All adoption services are free to expectant and birth parents. Adoptive parents pay fees to adoption professionals and in some states they may also assist with specific expenses related to the pregnancy of the birth parents. Adoptive parents may pay for counseling, medical costs, legal costs, transportation, and living expenses related to your pregnancy. You are entitled to ask the professionals with whom you work about the fees they charge adoptive parents. Pact charges adoptive parents a single fee for all services on a sliding scale.

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Can I meet the adoptive family? Can I see the baby?

You are in charge of what happens. We want you to consider the advantages of seeing the baby, but it is not required. We will help you and the adoptive parents decide together on the kind of contact you will have after the placement. We believe that children do best when connections with their birth family members are maintained. Many birth parents tell us that it has helped their own healing process to remain in some form of contact with their child after placement.

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Will my child hate me if I choose adoption?

Your child will want to understand why. He or she will want to know that you acted in his or her best interest. The most important information will be the knowledge that you worked very hard to make the right decision, that you considered his or her needs before your own.

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How do I know who will be good adoptive parents?

Adoptive parents must be approved by a state-required home-study and must undergo a criminal record search. Some do this before you choose them and others afterwards. Adopters working with Pact are required to attend workshops and counseling sessions that prepare them to be successful parents. In a Pact adoption, we believe in full disclosure of all information about both sets of parents to each other. You will usually be able to talk with them and meet them (often at the time of the birth), so you can decide for yourself. There are never guarantees in life, but we will give you tools to make an informed choice and opportunities to get your questions about the family answered.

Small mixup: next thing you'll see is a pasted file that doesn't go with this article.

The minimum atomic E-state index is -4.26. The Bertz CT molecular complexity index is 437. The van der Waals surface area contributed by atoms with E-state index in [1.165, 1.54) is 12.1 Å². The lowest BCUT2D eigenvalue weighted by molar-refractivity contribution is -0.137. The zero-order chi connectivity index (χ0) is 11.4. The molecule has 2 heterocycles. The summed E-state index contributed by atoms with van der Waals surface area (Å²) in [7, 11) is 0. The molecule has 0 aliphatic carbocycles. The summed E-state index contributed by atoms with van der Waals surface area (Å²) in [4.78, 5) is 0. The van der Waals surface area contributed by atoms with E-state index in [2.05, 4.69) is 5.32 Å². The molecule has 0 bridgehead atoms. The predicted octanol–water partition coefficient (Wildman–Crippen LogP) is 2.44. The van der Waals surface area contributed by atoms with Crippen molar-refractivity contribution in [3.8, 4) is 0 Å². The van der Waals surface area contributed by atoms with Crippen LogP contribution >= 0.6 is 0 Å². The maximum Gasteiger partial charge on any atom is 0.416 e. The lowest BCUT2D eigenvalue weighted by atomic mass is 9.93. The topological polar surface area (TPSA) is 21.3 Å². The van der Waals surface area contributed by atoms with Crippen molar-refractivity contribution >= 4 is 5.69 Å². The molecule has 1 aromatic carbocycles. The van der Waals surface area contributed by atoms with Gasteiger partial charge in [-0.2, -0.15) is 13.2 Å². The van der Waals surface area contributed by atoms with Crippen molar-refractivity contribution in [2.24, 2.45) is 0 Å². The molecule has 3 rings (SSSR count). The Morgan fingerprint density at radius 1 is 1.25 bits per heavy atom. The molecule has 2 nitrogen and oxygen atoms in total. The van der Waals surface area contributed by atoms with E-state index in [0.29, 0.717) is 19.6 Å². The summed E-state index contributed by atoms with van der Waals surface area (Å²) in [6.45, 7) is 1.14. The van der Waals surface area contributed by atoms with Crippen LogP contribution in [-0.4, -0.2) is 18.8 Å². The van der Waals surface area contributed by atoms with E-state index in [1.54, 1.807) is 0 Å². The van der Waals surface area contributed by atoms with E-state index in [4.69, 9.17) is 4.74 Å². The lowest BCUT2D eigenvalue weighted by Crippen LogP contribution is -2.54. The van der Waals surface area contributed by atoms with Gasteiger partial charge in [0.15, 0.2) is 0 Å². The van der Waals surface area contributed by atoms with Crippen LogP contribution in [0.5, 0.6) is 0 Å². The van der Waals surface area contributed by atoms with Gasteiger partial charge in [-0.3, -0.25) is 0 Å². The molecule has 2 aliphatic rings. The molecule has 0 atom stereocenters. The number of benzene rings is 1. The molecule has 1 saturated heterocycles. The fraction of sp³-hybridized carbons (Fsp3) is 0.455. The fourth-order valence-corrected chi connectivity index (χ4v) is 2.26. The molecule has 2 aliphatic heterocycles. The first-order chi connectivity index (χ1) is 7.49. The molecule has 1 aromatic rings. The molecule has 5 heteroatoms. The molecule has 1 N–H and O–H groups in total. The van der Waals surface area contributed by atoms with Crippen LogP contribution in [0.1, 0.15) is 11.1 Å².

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What if I change my mind?

This will almost certainly be the hardest decision you will ever make. Since you will be deciding not only for yourself but for your baby and the adoptive parents, we will ask you to be as sure as you can possibly be that adoption is the right plan before you select an adoptive family. Nevertheless, you will retain the legal right to change your mind and reclaim custody without explanation until you sign the consent to the adoption after the birth of your baby. Once you sign the consent forms, you have some period of time (depending on which state you live in) before your signature will be considered irrevocable. You will continue to have the right to a legal hearing of the matter even after this period has passed. We will always help you to get the specific information you need if you want to explore these options.

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What kinds of adoption papers will I have to sign?

There are 5 papers in total: (1) a contract to work with Pact on your adoption plan; (2) a form reflecting your intent to place your child for adoption with a particular adoptive family (this form is not legally binding); (3) a form you will sign at the hospital to give the adoptive parents the right to make medical decisions for the child while he or she is in their custody; (4) a consent or relinquishment form you will sign after the birth of your baby that will mean you are giving up your legal right to parent your child; and (5) a memo of understanding form, which Pact will help you design, regarding agreements about ongoing contact.

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Who do I contact to get started right away?

Please feel free to call our toll-free Birth Parents Line at 800-750-7590, or email us at adoptions@pactadopt.org, and let us know the best way to reach you